Yes, I Need That Disability Parking Space


In August this year I was midway through one of my childhood dreams — to road trip from Cape Tribulation (Far North Queensland) to Brisbane. I had been traveling for a week already, having the time of my life, and on this particular day I had just arrived in Airlie Beach and met my friend Lucy, who was joining me for that part of my trip. I had already driven for approximately four hours as I had been in Townsville the evening prior. We had checked into our apartment early, settled into our room, with me attempting to put a weeks’ worth of washing on only to realize the apartment was not in working order (appliances simply not working or having parts, no curtains on floor to ceiling windows etc.).

After talking to the lady in reception, she upgraded us to another apartment where everything was working. We then started the move to that apartment: repacking our belongings that had been set up for the following three days, opening two heavy doors to exit our apartment and its alcove, then walking to the other end, opening another door that led to another alcove and our new apartment door. It was a great setup — but not when having to move multiple bags and suitcases to and fro. The reason I’m adding in this detail will be understood soon.

Once settled in, I was exhausted, dehydrated and my stomach was aching. With what I had done that day already, all I wanted to do was go to the supermarket and buy some Powerade (the importance of that also comes later) and sit by the pool for the rest of the day. Lucy and I then headed for the supermarket. With my exhaustion, aches and pain and dehydration, and the majority of the parking lot closest to the shop actually full, I decided to park in one of the few disabled spaces, where I displayed my disabled parking permit.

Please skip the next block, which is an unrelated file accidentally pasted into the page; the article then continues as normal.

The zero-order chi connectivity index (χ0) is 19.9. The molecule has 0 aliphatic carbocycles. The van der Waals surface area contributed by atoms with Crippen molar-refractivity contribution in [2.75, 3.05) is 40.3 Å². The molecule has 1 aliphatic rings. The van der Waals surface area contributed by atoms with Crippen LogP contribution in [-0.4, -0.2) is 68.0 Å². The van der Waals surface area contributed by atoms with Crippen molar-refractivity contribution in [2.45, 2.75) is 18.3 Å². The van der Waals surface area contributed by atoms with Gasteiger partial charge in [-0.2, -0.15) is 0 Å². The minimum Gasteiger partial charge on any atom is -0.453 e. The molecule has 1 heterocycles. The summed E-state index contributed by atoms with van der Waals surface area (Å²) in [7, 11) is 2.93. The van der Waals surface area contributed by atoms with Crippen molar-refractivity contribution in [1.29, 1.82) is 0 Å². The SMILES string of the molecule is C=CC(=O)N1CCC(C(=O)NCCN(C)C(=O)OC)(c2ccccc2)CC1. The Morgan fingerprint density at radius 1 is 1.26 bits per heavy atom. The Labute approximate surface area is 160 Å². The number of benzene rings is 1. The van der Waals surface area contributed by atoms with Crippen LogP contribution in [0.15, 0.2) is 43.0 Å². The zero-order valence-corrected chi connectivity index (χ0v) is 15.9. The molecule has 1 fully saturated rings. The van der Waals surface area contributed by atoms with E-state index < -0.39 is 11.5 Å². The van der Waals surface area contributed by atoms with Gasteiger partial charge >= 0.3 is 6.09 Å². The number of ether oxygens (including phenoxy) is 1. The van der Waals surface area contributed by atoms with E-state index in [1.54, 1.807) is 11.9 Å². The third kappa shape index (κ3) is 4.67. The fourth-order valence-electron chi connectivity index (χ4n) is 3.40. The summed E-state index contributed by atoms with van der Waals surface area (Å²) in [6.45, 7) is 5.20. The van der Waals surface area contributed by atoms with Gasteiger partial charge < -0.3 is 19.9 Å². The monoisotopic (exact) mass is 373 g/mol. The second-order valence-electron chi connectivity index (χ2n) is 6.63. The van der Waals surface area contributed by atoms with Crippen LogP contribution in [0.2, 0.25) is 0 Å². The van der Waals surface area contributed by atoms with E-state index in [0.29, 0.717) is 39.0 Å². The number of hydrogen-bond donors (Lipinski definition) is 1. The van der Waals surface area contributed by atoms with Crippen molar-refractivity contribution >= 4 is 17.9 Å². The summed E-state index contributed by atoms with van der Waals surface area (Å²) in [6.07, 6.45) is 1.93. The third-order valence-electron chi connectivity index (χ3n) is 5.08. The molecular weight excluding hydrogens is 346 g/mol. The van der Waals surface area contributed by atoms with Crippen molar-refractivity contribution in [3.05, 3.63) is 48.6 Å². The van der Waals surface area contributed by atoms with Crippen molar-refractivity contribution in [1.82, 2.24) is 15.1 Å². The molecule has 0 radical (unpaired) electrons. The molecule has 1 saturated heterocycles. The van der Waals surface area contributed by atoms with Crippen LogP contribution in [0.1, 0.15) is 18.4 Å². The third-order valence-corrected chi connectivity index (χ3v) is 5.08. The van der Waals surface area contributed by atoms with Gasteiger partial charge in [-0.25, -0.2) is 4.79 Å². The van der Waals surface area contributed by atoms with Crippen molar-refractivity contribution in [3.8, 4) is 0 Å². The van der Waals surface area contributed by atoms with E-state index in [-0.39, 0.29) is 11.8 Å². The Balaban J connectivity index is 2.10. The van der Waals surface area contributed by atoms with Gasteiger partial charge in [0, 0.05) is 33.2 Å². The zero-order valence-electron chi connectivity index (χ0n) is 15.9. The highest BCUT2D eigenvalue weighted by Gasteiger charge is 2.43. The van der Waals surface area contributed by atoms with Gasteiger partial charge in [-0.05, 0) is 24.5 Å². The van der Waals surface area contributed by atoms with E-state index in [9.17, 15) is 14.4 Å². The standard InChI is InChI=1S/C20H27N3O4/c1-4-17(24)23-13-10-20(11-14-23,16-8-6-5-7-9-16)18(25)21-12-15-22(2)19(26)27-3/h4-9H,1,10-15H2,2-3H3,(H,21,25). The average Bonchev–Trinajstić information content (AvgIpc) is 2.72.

I was glad I had decided to take it with me on this trip. Although traveling is mostly fun, for someone with a chronic medical condition who has had multiple major surgeries, it can sometimes get very tiring, particularly if my belly had kept me up the night before. Lucy and I grabbed out our reusable bags and started walking toward the shop entrance. We were only about two meters from the car when a middle-aged man who was accompanied by a middle-aged woman approached us and said ‘’Are you girls disabled? Are you?’’ in a very accusatory tone, looking us up and down.

I replied, “As a matter of fact I am.”

He said “Yeah, well what?” looking me up and down again, in another presumptuous tone. I like to pride myself on being a direct but polite person but when I’ve had enough, I have had enough. And this interrogation was the straw that broke the camel’s back that day.

In the past I’ve had comments said loud enough for me to hear but not directly at me, which I usually ignore and put down to them having no idea what some young people actually go through. I’ve also had snickers and sighs directed at me, but this blatant questioning was totally not OK! I felt a fight or flight sense come over me, as he was physically getting closer to us.